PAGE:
"This is the resting place, let the weary rest; and this is the place of repose"—

"Because He Himself suffered when He was tempted, He is able to help those who are being tempted." Hebrews 2:18

There can be no more gracious whisper from the leaves of the Heavenly Palm than this. What a magnitude of comfort to every sorrowing one, the simple declaration, "He Himself suffered when He was tempted!" Jesus the Incarnate God, "the Living Kinsman" (Job 19:25), had a mysterious identity of experience with His suffering, and with His tempted people; so that nothing can happen to the members but what has happened to the Head. They can feel that no sorrow shades their souls but the same darkened His. "As He is," so are they "in this world" (1 John 4:17). He Himself—the thorn-crowned King—knows every thorn which pierces them, every pang of spirit and pang of body. The loss of beloved friends, the treachery of false ones, temptation to distrust God's providence, to pervert and misapply His Word, to question the wisdom and reason of His dealings, the forecastings of a dark and troubled future; yes, the saddest and most intolerable woe that can crush and overbear the soul—the sense of Divine desertion—the withdrawal of the countenance of His Heavenly Father. Oh, the unutterable solace in the darkest hour of earthly suffering, to look up to the Brother in our nature—the "prevailing Prince" who has "power with God," and to say, "He Himself suffered when He was tempted!"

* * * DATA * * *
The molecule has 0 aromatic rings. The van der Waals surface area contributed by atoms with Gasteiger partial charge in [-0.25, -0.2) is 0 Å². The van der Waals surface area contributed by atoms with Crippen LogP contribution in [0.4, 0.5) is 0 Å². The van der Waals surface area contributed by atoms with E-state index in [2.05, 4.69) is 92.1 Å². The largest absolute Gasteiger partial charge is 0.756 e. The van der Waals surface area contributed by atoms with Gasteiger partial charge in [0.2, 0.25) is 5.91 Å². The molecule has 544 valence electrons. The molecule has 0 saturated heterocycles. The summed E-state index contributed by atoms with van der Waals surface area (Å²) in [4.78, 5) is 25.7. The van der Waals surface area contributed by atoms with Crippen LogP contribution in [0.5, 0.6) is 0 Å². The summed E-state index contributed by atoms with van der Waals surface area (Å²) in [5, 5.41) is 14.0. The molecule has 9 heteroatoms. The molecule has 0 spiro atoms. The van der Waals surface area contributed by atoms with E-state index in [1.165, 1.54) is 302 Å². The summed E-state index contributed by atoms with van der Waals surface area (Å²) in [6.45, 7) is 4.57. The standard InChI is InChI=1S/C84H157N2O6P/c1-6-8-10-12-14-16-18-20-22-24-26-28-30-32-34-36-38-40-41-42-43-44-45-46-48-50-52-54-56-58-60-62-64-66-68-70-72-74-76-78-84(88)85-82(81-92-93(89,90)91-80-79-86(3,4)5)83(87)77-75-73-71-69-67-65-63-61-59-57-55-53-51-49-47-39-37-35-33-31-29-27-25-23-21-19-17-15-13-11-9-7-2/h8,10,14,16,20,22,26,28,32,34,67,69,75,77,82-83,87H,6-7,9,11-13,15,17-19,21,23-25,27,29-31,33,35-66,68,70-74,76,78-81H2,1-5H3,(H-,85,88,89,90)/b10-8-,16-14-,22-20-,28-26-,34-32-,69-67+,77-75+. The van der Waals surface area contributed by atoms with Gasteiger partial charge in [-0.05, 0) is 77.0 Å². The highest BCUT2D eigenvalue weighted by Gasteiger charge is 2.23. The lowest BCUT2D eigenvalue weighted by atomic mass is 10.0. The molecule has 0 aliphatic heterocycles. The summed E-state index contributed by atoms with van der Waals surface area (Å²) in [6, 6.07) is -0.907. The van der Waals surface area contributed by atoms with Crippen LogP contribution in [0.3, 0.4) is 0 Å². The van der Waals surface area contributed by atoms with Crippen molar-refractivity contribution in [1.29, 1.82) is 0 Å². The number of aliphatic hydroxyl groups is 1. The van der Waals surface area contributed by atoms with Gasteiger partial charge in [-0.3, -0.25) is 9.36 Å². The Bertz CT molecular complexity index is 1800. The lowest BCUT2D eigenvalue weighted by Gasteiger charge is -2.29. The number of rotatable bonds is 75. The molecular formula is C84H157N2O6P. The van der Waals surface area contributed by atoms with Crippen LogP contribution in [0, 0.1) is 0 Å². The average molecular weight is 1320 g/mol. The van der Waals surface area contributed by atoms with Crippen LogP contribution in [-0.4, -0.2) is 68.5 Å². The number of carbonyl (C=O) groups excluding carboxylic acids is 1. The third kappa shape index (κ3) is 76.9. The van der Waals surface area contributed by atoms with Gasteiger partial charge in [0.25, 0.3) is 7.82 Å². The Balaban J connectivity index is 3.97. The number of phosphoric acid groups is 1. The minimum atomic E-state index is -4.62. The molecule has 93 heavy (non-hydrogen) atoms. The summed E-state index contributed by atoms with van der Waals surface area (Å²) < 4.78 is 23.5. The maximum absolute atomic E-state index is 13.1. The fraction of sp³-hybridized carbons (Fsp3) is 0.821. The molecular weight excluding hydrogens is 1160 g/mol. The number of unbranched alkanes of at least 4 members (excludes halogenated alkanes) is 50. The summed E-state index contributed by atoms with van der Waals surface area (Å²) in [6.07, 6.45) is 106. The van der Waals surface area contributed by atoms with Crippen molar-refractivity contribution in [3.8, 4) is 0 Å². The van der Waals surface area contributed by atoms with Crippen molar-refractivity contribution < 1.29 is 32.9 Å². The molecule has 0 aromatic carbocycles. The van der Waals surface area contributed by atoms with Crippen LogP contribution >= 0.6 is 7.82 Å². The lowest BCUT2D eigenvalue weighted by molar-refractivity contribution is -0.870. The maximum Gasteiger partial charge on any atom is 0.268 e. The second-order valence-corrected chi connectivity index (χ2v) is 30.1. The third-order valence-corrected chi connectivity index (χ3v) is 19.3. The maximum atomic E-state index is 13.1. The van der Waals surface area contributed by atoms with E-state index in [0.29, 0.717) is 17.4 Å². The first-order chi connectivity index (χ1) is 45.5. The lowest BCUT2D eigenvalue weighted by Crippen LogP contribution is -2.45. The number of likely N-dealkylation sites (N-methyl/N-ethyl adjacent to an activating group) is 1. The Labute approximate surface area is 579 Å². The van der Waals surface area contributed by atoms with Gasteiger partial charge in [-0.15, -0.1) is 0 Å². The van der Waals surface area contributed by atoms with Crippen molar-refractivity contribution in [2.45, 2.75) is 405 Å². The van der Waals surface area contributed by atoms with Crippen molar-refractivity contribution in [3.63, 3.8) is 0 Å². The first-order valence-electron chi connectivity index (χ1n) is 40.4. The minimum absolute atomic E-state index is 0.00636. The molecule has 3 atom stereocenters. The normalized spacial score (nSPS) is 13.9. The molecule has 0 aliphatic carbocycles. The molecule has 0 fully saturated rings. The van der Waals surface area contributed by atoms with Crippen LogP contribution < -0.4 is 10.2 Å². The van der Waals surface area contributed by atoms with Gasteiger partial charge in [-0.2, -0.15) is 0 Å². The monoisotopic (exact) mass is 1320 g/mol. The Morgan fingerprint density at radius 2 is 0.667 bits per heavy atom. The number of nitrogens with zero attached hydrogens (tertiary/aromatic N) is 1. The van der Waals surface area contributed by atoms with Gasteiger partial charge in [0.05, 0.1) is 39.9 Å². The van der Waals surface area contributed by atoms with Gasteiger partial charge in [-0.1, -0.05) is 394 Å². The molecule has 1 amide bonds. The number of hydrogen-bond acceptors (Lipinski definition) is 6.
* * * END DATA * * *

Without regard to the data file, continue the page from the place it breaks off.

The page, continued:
When we first contemplate this amazing theme, the identity of experience seems to be partial and incomplete. Jesus, we are led to say, was never 'tempted' as we have been. Temptations might assail, but they could never overcome His sinless, spotless, uncontaminated humanity. He never could know, therefore, the sorest part of these our struggles, when through its own weakness the soul has at last to succumb to the hurricane, and is haunted with the terrors of remorse!

Yes! but let us remember it was the very fact of the Infinite purity of the tempted One which imparted, in His case, the saddest element to temptation. How inconceivable the recoil of the refined and exquisite sensibilities of His holy nature from the presence of sin. And, with these unchanged human sensibilities in His glorified state, how deeply must He still sympathize with the case of His assaulted people! How tenderly must He feel for every wound of His soldiers, seeing that He, the Captain of their salvation, was Himself "made perfect through sufferings."

Afflicted believer! rejoice that sorrow and suffering have (if the expression dare be used) assimilated Christ with you, and you with Christ, in this your trial-hour. With what a divine significance, augmented and intensified by subsequent experience, can He say, "I know your sorrows." If you are bleeding under some peculiarly heavy infliction of the rod, ready to say in the bitterness of your grief, "No one knows, no one can gauge the depth of my anguish," THE SYMPATHY OF JESUS can—He does! "He knows our frame, He remembers that we are dust." With reverence we say it, God—the Omnipotent, Omniscient God—cannot, with all infinitude of His nature, sympathize. He can compassionate; but He cannot sympathize in the way of feeling with us. Sympathy requires, as its two conditions, identity of nature and identity of experience. "We have such an High Priest;" One who is said to be (not touched with our infirmities), but "touched with the feeling of our infirmities."